The Irish Poor Law Act of 1838 attempted to provide an answer to the growing number of poor and destitute people. The country was divided into 130 Unions - 33 more were added during the Famine years. Workhouses were built to offer somewhere for people to go if they could not support themselves. 163 were built in Ireland. Life for those within the workhouse was designed to be harsh, a last resort and somewhere you wouldn't want to linger. Families were split up and people were expected to work in exchange for food. There were many rules, poor food and little to do. Children were meant to be schooled but in reality this was often impractical. During the Famine years conditions were appalling with severe over-crowding, untrained staff, fever and lack of food.
Schull Poor Law Union was formed in 1849 during the height of the Famine. It was one of 16 unions in County Cork. Designed by George Wilkinson and built at a cost of £6000, plus an additional £1115 for fittings, Schull workhouse opened its doors on the 19th January 1852. It was intended to house up to 600 people and facilities included a Master's House, chapel, mortuary, laundry, refectory, kitchens and a school. There were two wards, one for men and one for women with a separate section for children. There was also a maternity unit. Women were expected to work in the laundry and men on the land. There were also six weaving looms. The whole 11 acre site was walled with what must originally have been an impressive entrance gateway. In 1914, according to Guy's Directory, there was a Master (James Corbett), a Matron (Miss Helena Hegarty), two nurses and two relieving officers. The workhouse was eventually burned down by the IRA on the 24th June 1921 who were afraid it may be used by the British Army as a barracks. Not many people were sad to see it go.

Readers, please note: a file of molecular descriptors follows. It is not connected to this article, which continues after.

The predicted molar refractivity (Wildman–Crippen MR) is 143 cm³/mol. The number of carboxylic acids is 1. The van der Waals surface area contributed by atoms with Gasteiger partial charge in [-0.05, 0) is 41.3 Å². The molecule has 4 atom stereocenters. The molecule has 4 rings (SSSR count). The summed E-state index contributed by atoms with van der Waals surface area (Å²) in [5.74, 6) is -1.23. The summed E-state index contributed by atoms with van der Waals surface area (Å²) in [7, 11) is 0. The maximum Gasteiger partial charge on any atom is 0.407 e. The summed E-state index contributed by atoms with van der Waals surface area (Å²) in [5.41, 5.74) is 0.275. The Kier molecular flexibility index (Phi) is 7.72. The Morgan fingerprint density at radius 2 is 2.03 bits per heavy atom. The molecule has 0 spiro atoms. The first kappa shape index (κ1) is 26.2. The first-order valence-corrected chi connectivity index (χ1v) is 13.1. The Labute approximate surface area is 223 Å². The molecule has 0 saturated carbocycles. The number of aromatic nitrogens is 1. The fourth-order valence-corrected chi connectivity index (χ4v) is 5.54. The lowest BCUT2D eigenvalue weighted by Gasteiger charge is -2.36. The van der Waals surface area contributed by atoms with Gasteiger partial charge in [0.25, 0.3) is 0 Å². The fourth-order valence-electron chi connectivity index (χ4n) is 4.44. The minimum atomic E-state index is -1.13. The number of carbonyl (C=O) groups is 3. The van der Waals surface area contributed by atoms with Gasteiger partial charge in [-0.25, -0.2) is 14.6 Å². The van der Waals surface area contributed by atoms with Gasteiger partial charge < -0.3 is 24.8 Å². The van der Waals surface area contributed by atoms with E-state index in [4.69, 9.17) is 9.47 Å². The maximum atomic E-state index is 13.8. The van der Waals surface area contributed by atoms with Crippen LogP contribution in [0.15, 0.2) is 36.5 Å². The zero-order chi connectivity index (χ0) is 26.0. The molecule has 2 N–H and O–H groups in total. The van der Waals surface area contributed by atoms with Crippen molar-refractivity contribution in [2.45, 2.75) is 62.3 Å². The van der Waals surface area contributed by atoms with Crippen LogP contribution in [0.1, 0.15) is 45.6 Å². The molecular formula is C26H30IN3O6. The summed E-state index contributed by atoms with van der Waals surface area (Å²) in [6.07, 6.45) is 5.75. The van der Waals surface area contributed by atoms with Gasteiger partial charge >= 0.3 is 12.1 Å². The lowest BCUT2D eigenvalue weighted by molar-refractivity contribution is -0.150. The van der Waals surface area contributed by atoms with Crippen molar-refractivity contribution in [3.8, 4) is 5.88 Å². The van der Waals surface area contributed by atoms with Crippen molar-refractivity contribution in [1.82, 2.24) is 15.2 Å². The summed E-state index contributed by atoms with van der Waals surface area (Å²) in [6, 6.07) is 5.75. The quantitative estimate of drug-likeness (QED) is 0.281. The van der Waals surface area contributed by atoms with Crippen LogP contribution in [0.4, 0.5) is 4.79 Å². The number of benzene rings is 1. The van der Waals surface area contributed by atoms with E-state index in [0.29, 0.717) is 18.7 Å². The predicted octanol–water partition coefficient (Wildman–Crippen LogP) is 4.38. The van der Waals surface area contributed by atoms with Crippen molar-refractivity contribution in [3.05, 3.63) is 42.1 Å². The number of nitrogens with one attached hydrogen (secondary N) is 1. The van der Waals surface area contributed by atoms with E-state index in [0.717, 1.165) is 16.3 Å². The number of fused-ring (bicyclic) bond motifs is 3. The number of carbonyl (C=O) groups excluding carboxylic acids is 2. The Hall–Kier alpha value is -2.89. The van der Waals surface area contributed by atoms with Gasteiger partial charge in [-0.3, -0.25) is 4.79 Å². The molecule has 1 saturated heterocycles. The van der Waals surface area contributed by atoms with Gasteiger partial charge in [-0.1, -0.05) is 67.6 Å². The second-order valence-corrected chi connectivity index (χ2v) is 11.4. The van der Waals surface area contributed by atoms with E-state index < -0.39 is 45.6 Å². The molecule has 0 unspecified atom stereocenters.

Sheltering under Mount Gabriel, and close to the main road from Schull to Ballydehob the sturdy stone walls of this large site invites curiosity and exploration. The remains of entrance pillars and rusty yet ornate gates lure you in. Although many of the original buildings have disappeared there is enough remaining to get an overall impression of this forbidding and extensive site. The entrance and administrative block is still there, now roofless and covered in ivy. Remains of what may
once have been the school can also be found.
The large rectangular block, now spouting a roof of ivy looks like it was possibly the kitchens and the refectory for there is evidence of large fireplaces. The feeling in here is grim. The corridors are small and crammed and the skeleton of the building lofty and jostling with emotions. Green mould and damp line the walls with occasional fragments of the original peachy orange paintwork still clinging to the plaster; bricks lie scattered on the floor and rusty corrugated iron flap in the windows. It is not a place to linger. Jackdaws were nesting high up in a disused chimney when I first visited. Their squawking gave me a fright. The burial ground with its many stumps of un-named markers is a sad and sombre sight.